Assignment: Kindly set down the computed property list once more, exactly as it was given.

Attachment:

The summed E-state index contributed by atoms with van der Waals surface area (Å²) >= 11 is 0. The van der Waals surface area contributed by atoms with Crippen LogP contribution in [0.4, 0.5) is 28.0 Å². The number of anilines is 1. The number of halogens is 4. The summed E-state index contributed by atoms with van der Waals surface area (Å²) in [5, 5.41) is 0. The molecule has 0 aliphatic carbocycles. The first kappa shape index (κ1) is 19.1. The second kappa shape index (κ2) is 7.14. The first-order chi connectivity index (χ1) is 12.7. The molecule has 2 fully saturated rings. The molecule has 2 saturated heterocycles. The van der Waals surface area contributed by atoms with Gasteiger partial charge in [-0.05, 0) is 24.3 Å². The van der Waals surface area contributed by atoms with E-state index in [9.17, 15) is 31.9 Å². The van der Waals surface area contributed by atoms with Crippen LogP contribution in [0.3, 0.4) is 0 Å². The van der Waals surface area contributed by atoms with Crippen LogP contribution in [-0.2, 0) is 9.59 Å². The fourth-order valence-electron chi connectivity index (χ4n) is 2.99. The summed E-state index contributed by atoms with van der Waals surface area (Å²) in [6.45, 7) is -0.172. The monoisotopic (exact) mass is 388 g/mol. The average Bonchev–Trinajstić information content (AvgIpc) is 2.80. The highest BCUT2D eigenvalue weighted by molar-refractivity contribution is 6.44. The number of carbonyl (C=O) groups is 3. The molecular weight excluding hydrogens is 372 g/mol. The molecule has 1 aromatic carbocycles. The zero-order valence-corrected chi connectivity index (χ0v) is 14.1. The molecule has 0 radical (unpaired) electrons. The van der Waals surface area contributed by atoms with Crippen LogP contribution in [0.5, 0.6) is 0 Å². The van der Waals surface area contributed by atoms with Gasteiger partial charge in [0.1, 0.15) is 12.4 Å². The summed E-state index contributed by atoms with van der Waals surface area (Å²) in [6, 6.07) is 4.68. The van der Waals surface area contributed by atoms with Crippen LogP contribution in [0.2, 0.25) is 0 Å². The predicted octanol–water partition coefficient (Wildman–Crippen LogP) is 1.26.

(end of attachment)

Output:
The summed E-state index contributed by atoms with van der Waals surface area (Å²) >= 11 is 0. The van der Waals surface area contributed by atoms with Crippen LogP contribution in [0.4, 0.5) is 28.0 Å². The number of anilines is 1. The number of halogens is 4. The summed E-state index contributed by atoms with van der Waals surface area (Å²) in [5, 5.41) is 0. The molecule has 0 aliphatic carbocycles. The first kappa shape index (κ1) is 19.1. The second kappa shape index (κ2) is 7.14. The first-order chi connectivity index (χ1) is 12.7. The molecule has 2 fully saturated rings. The molecule has 2 saturated heterocycles. The van der Waals surface area contributed by atoms with Gasteiger partial charge in [-0.05, 0) is 24.3 Å². The van der Waals surface area contributed by atoms with E-state index in [9.17, 15) is 31.9 Å². The van der Waals surface area contributed by atoms with Crippen LogP contribution in [0.3, 0.4) is 0 Å². The van der Waals surface area contributed by atoms with Crippen LogP contribution in [-0.2, 0) is 9.59 Å². The fourth-order valence-electron chi connectivity index (χ4n) is 2.99. The summed E-state index contributed by atoms with van der Waals surface area (Å²) in [6.45, 7) is -0.172. The monoisotopic (exact) mass is 388 g/mol. The average Bonchev–Trinajstić information content (AvgIpc) is 2.80. The highest BCUT2D eigenvalue weighted by molar-refractivity contribution is 6.44. The number of carbonyl (C=O) groups is 3. The molecular weight excluding hydrogens is 372 g/mol. The molecule has 1 aromatic carbocycles. The zero-order valence-corrected chi connectivity index (χ0v) is 14.1. The molecule has 0 radical (unpaired) electrons. The van der Waals surface area contributed by atoms with Crippen LogP contribution in [0.5, 0.6) is 0 Å². The van der Waals surface area contributed by atoms with Gasteiger partial charge in [0.1, 0.15) is 12.4 Å². The summed E-state index contributed by atoms with van der Waals surface area (Å²) in [6, 6.07) is 4.68. The van der Waals surface area contributed by atoms with Crippen LogP contribution in [0.2, 0.25) is 0 Å². The predicted octanol–water partition coefficient (Wildman–Crippen LogP) is 1.26.